A sure sign that you don't really get AFL...

This was originally posted on Assessment FOR Learning


Here's a sure sign that you don't fully understand AFL and how AFL practices will lead to your goal of helping students learn the content you teach:

You teach a primarily fact-based class or are currently teaching fact-based content - such as History, Biology, or Health - and the first time that your students are assessed/quizzed/tested/etc on facts it's on a graded assignment that goes into your grade book and is averaged with other assignments to determine a final grade.

 

Think about it for a moment.  AFL is all about assessment FOR THE PURPOSE OF LEARNING.  If you assess your students and put the outcome of that assessment into your grade book - WITHOUT PROVIDING STUDENTS AN OPPORTUNITY TO CHANGE OR IMPROVE THE GRADE AS THEY MASTER CONTENT - then that assessment was for the purpose of determining a grade NOT for the purpose of learning.  

 

There is nothing wrong with assessing for the purpose of determining a grade.  You are required to do this as a teacher.  However, you are first charged with helping students learn.  Your students' grades should be determined AFTER your students have had ample opportunity to learn by practicing and failing and practicing again IF you want the grade to reflect learning.  If you give students notes on the facts of your content, have them take a quiz on those facts, assign a grade to that quiz, and then put that grade in your grade book to be averaged with other grades HAS YOUR ASSESSMENT HELPED STUDENTS LEARN?  

 

The answer is yes - it has helped them learn.  Now that they realize what they have missed they better understand the content.  We definitely learn by mistakes.  In fact, we need to give students more opportunities to make mistakes (see this post).  BUT IF THAT GRADE ON THAT FIRST QUIZ IS ETCHED INTO GRADE BOOK "STONE" THEN THERE IS NO WAY FOR THE FINAL GRADE TO ACCURATELY REFLECT LEARNING.  

 

Here's an example of what I mean: Let's say a student got a 75 on a quiz about people or vocabulary or dates.  If as a result of that 75 the student learns from his or her mistakes and could get a 95 on a similar quiz the next day, then it's safe to say that you have taught them - at least for the short-term - the content at a 95 level.  BUT THE GRADE IN THE GRADE BOOK IS A 75.  If you are satisfied with this - if you allow this to happen in your classroom - then it's safe to say that you don't really get AFL.  You're probably teaching as YOU were taught - or assuming that all students learn in the manner in which you learned - without really thinking about how your assessment strategies and grading strategies are inconsistent.  You've taught content, but you're just not really skilled at assessment.  You might be doing an excellent job of covering content, but you are not giving your students enough opportunities to practice.  Some of your students are probably experiencing a certain level of grade deflation that doesn't indicate the degree to which they are learning from you.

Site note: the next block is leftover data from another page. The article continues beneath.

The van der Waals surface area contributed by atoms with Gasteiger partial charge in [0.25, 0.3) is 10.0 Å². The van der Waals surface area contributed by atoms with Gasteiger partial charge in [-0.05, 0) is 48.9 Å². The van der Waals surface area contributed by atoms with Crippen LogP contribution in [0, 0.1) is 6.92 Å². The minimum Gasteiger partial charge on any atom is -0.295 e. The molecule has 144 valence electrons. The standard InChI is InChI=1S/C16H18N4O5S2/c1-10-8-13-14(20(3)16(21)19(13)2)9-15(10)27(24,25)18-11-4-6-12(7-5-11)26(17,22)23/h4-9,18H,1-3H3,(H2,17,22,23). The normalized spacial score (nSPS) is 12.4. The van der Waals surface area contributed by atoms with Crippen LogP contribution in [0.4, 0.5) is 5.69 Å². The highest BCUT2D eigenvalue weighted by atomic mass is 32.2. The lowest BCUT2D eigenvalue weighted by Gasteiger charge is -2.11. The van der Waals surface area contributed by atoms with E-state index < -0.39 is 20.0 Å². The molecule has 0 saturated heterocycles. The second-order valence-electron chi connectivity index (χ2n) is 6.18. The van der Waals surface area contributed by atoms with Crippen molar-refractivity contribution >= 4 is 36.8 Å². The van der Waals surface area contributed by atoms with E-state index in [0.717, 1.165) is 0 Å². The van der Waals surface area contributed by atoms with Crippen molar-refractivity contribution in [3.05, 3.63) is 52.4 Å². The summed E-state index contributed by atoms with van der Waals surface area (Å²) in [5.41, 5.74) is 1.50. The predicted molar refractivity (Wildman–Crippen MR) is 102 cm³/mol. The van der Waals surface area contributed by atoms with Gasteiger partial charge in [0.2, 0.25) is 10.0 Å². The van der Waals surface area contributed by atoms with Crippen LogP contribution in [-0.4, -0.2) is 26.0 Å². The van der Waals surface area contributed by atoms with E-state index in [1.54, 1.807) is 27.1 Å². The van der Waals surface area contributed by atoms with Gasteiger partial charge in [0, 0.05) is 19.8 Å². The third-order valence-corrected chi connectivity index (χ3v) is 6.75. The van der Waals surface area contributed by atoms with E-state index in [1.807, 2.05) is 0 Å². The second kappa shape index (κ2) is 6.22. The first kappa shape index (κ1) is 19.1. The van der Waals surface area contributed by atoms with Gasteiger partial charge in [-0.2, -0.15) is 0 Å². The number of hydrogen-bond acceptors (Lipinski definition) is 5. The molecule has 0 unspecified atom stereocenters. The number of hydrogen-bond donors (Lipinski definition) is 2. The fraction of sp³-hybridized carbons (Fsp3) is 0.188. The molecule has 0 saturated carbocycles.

So what are some solutions?  How about if before you give and then grade the assignment that will go into the grade book, you first try one or more of these 4 easy AFL strategies:

  • Try starting each class or most classes off with a short 5-10 question practice quiz.  The practice quiz grade can go in the grade book as long as it can be replaced or improved by a later graded assignment.  I guarantee you that your students will master the content better this way than they would if you gave 1 summative quiz/test after taking notes on the content.  You could even give the same quiz several days in a row.
  • Try ending each class with a quick check for understanding.  Take 5 minutes and make sure EVERYONE has grasped that day's main points/terms/vocabulary.  You might try this flashcard review method.
  • Use white boards once a week to see how well students are understanding the content.  Read here to see how this could work in your classroom.
  • Start off a unit by giving students a review sheet or rubric.  Then have them assess daily how well they understand the content.  Here's an example of a review sheet and here's an example of a rubric.

 

Here's my next question?  Why would you not try one of these ideas?  Or more importantly, why would you teach something, give a graded assignment on it, and then put that grade into your grade book without FIRST doing a meaningful AFL activity?  I can promise you this: If you give your students multiple opportunities to fail content and learn from mistakes prior to putting a permanent grade into a grade book, your students will start finding it easier to master the content in your classroom.  And getting students to master difficult content is what teaching is all about.

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